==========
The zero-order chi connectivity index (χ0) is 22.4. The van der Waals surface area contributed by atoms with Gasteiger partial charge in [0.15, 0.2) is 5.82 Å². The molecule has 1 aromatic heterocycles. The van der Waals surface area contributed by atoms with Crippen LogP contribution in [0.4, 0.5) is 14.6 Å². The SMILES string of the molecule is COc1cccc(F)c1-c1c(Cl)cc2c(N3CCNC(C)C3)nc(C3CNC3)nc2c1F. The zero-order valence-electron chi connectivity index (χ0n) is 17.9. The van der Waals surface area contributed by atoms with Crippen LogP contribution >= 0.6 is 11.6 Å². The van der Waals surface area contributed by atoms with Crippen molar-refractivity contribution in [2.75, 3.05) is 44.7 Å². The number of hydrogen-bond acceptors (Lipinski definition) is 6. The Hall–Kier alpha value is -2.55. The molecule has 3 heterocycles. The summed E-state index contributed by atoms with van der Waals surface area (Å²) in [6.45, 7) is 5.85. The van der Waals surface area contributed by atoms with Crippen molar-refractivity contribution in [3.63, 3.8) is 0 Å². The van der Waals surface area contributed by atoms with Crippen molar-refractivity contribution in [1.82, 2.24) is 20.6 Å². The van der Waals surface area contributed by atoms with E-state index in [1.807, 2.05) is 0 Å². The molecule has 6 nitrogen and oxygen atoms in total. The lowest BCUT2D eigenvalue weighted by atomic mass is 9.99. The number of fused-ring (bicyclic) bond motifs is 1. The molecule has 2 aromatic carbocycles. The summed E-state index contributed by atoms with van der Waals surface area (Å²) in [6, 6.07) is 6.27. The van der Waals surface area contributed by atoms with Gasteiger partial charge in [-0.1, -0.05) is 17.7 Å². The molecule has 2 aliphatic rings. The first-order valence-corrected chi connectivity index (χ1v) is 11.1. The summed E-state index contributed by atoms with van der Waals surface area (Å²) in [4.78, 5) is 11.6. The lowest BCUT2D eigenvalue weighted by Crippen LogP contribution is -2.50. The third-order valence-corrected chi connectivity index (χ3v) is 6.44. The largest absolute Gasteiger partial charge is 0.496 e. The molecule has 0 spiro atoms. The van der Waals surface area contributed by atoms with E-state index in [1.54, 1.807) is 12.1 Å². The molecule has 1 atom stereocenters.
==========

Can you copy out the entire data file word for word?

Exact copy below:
The zero-order chi connectivity index (χ0) is 22.4. The van der Waals surface area contributed by atoms with Gasteiger partial charge in [0.15, 0.2) is 5.82 Å². The molecule has 1 aromatic heterocycles. The van der Waals surface area contributed by atoms with Crippen LogP contribution in [0.4, 0.5) is 14.6 Å². The SMILES string of the molecule is COc1cccc(F)c1-c1c(Cl)cc2c(N3CCNC(C)C3)nc(C3CNC3)nc2c1F. The zero-order valence-electron chi connectivity index (χ0n) is 17.9. The van der Waals surface area contributed by atoms with Crippen LogP contribution >= 0.6 is 11.6 Å². The van der Waals surface area contributed by atoms with Crippen molar-refractivity contribution in [2.75, 3.05) is 44.7 Å². The number of hydrogen-bond acceptors (Lipinski definition) is 6. The Hall–Kier alpha value is -2.55. The molecule has 3 heterocycles. The summed E-state index contributed by atoms with van der Waals surface area (Å²) in [6.45, 7) is 5.85. The van der Waals surface area contributed by atoms with Crippen molar-refractivity contribution in [3.63, 3.8) is 0 Å². The van der Waals surface area contributed by atoms with Crippen molar-refractivity contribution in [1.82, 2.24) is 20.6 Å². The van der Waals surface area contributed by atoms with E-state index in [1.807, 2.05) is 0 Å². The molecule has 6 nitrogen and oxygen atoms in total. The lowest BCUT2D eigenvalue weighted by atomic mass is 9.99. The number of fused-ring (bicyclic) bond motifs is 1. The molecule has 2 aromatic carbocycles. The summed E-state index contributed by atoms with van der Waals surface area (Å²) in [6, 6.07) is 6.27. The van der Waals surface area contributed by atoms with Gasteiger partial charge in [-0.1, -0.05) is 17.7 Å². The molecule has 2 aliphatic rings. The first-order valence-corrected chi connectivity index (χ1v) is 11.1. The summed E-state index contributed by atoms with van der Waals surface area (Å²) in [4.78, 5) is 11.6. The lowest BCUT2D eigenvalue weighted by Crippen LogP contribution is -2.50. The third-order valence-corrected chi connectivity index (χ3v) is 6.44. The largest absolute Gasteiger partial charge is 0.496 e. The molecule has 0 spiro atoms. The van der Waals surface area contributed by atoms with E-state index in [1.54, 1.807) is 12.1 Å². The molecule has 1 atom stereocenters.